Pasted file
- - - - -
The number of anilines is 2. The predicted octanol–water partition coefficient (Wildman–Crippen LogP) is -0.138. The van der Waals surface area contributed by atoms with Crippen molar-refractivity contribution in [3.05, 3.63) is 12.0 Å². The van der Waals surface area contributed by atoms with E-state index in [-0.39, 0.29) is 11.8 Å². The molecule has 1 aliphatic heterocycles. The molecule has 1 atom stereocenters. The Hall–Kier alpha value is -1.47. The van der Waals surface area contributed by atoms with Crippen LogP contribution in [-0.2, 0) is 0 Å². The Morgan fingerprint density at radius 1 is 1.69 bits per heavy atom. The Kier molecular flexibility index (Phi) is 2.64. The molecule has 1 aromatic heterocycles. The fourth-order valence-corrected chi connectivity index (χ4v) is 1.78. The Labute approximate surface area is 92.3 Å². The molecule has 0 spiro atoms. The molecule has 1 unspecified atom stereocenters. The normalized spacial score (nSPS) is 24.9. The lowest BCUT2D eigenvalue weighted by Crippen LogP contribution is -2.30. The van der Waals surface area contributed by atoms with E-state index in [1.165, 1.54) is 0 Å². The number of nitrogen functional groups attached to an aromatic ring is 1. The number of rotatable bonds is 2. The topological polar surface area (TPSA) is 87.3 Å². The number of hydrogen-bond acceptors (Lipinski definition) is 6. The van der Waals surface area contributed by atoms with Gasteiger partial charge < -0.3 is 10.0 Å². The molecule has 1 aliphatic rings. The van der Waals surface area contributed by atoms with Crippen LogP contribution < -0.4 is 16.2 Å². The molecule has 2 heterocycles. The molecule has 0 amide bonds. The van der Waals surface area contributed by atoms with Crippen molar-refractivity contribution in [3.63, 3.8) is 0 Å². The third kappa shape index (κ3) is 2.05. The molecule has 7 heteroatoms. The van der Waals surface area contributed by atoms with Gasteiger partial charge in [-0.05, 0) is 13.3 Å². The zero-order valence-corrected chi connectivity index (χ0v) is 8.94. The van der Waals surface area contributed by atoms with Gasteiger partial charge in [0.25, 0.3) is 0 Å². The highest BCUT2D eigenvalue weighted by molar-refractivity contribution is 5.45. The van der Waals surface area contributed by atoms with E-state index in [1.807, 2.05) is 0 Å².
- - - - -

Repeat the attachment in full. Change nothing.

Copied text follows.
The number of anilines is 2. The predicted octanol–water partition coefficient (Wildman–Crippen LogP) is -0.138. The van der Waals surface area contributed by atoms with Crippen molar-refractivity contribution in [3.05, 3.63) is 12.0 Å². The van der Waals surface area contributed by atoms with E-state index in [-0.39, 0.29) is 11.8 Å². The molecule has 1 aliphatic heterocycles. The molecule has 1 atom stereocenters. The Hall–Kier alpha value is -1.47. The van der Waals surface area contributed by atoms with Crippen LogP contribution in [-0.2, 0) is 0 Å². The Morgan fingerprint density at radius 1 is 1.69 bits per heavy atom. The Kier molecular flexibility index (Phi) is 2.64. The molecule has 1 aromatic heterocycles. The fourth-order valence-corrected chi connectivity index (χ4v) is 1.78. The Labute approximate surface area is 92.3 Å². The molecule has 0 spiro atoms. The molecule has 1 unspecified atom stereocenters. The normalized spacial score (nSPS) is 24.9. The lowest BCUT2D eigenvalue weighted by Crippen LogP contribution is -2.30. The van der Waals surface area contributed by atoms with E-state index in [1.165, 1.54) is 0 Å². The number of nitrogen functional groups attached to an aromatic ring is 1. The number of rotatable bonds is 2. The topological polar surface area (TPSA) is 87.3 Å². The number of hydrogen-bond acceptors (Lipinski definition) is 6. The van der Waals surface area contributed by atoms with Gasteiger partial charge < -0.3 is 10.0 Å². The molecule has 1 aliphatic rings. The van der Waals surface area contributed by atoms with Crippen LogP contribution < -0.4 is 16.2 Å². The molecule has 2 heterocycles. The molecule has 0 amide bonds. The van der Waals surface area contributed by atoms with Crippen molar-refractivity contribution in [3.63, 3.8) is 0 Å². The third kappa shape index (κ3) is 2.05. The molecule has 7 heteroatoms. The van der Waals surface area contributed by atoms with Gasteiger partial charge in [-0.05, 0) is 13.3 Å². The zero-order valence-corrected chi connectivity index (χ0v) is 8.94. The van der Waals surface area contributed by atoms with Gasteiger partial charge in [0.25, 0.3) is 0 Å². The highest BCUT2D eigenvalue weighted by molar-refractivity contribution is 5.45. The van der Waals surface area contributed by atoms with E-state index in [1.807, 2.05) is 0 Å².